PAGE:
BY KATE BOICOURT
Right now, New York City’s resiliency is being questioned. An onslaught of articles and pundits pose whether the City will recover from the pandemic and economic crisis – and fear that New York City as we know it gone forever.
It’s not gone, and it’s not going anywhere – that is unless we continually fail to prevent crises through addressing the injustices and lack of planning that lead to them. That could not be more true with climate change and the impacts this City of islands faces already.
Just a few weeks ago, New York and the broader Mid-Atlantic experienced massive power outages and damages from tropical storm Isaias, a storm that luckily hit at low tide. Last year, cars were floating in Brooklyn from a heavy rain in an area which has been contentiously rezoned for increased density. Newark experiences regular and severe flash-flooding.
While a partisan divide exists within Congress on numerous issues, recent infrastructure legislation highlights shared support for making infrastructure and communities more resilient to flooding and other natural disasters.
The problem is incredibly complex, and yet one clear federal component is missing – a proactive approach to managing risk. While systems are in place for mitigation planning, there is no consistent standard or approach to mitigating flood risk across federal agencies, and these approaches do not necessarily include future risks caused by climate.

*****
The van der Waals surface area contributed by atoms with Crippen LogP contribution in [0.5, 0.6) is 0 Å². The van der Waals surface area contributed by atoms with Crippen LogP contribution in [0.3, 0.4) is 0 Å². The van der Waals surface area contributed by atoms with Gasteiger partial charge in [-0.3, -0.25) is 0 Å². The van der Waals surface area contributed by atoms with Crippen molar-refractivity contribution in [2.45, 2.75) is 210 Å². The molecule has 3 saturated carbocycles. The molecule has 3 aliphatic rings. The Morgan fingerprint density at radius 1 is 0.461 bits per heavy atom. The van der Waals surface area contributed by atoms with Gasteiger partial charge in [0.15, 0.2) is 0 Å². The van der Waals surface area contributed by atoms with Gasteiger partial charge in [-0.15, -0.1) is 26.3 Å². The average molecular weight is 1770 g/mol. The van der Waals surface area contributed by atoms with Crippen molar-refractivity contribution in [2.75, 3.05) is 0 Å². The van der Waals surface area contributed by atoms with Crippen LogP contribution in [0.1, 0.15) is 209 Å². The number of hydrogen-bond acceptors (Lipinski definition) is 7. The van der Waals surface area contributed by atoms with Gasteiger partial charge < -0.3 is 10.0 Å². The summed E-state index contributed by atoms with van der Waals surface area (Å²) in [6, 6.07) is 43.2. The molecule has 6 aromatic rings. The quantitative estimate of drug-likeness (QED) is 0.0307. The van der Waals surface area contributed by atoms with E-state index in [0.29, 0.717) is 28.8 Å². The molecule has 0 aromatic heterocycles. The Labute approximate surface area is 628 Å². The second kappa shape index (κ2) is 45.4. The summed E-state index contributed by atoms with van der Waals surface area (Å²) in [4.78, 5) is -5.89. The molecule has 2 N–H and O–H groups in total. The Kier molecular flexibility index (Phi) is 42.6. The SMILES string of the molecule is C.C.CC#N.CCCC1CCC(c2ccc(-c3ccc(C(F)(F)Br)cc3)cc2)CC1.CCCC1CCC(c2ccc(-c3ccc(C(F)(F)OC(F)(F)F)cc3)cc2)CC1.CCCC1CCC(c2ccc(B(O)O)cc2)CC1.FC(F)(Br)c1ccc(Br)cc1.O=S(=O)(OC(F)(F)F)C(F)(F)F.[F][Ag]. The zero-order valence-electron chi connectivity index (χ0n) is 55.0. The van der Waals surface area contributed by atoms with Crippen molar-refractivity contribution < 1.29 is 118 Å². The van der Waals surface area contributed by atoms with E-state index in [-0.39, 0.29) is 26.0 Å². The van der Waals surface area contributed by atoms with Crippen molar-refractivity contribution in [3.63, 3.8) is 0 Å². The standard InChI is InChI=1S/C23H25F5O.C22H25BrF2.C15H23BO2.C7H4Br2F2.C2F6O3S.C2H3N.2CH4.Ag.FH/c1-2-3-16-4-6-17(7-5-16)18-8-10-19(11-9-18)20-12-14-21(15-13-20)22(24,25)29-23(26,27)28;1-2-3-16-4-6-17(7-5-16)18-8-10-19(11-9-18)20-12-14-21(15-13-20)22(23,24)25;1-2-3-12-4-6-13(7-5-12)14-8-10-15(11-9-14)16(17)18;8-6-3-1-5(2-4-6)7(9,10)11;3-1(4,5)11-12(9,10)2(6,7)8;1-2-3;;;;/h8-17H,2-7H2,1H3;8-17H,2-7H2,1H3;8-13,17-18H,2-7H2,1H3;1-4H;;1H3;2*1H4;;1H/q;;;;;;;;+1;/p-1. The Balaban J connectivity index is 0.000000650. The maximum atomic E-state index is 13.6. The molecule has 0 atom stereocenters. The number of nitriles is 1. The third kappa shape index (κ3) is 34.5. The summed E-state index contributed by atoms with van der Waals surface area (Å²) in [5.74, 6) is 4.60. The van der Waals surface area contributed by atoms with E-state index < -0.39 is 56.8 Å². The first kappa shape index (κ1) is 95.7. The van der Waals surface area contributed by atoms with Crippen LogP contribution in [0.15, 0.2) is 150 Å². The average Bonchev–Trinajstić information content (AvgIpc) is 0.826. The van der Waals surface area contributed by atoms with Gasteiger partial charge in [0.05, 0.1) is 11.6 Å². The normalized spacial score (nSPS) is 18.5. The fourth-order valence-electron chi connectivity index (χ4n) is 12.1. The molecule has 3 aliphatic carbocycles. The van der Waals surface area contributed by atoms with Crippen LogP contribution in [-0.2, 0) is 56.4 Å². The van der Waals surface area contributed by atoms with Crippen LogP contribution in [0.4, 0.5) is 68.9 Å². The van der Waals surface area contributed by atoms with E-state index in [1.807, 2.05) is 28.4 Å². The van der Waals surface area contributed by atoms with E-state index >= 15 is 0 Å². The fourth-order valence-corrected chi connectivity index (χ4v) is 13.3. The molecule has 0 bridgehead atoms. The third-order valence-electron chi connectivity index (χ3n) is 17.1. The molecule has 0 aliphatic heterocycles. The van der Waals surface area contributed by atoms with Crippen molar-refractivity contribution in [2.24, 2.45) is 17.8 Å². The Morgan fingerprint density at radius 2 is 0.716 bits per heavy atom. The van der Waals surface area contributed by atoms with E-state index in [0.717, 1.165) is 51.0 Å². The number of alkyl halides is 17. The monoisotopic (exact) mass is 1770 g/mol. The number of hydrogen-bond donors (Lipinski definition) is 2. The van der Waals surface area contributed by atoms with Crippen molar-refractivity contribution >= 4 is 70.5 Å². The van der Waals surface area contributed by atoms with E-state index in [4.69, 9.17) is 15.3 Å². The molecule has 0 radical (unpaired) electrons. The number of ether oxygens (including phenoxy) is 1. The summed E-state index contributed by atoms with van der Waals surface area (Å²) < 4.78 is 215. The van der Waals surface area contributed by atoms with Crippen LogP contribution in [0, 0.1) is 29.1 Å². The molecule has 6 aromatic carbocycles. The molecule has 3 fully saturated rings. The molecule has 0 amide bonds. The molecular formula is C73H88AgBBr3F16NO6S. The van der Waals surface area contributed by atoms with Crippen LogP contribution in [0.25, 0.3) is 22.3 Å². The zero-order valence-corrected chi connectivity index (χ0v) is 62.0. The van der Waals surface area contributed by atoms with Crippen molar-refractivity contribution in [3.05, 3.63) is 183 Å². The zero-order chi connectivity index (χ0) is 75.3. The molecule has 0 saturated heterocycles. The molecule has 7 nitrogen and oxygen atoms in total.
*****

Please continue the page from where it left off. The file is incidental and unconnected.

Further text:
From buying a home to major infrastructure projects, considering real risks faced within the lifetime of those structures is not required. It’s not a lack of technology. Even private companies are ahead.
In times of fiscal stress such as right now, investing in resilient infrastructure is an economic stimulus that pays dividends. Research shows that every dollar spent on exceeding current building codes to better withstand flooding can save taxpayers seven.
In addition to reduced damages, these investments create jobs, support faster economic recovery following disasters, and reduce the potential of exacerbating hardships communities may already be facing.
The time is overdue to establish a federal flood risk management standard that includes sea level rise and climate change, as well as a strong lens of equity and justice to ensure that governments are not only planning for the future, but addressing existing inequities in disaster prevention and response.
Without action, tens of thousands of federally-funded assets such as water utilities, roads and bridges, hospitals, and schools remain vulnerable to the vicious cycle of flooding resulting in mounting costs to rebuild, and systemic inequities are likely to worsen. It’s not only flying blind when we have the technology, but a waste of taxpayer money.
The time is now for the federal government to follow suit of the hundreds of localities and numerous states across the nation that have adopted stronger and more proactive flood standards. We simply cannot afford to allow this pattern to continue.
Kate Boicourt is the Director of Resilience for Waterfront Alliance and Campaign Director for Rise to Resilience.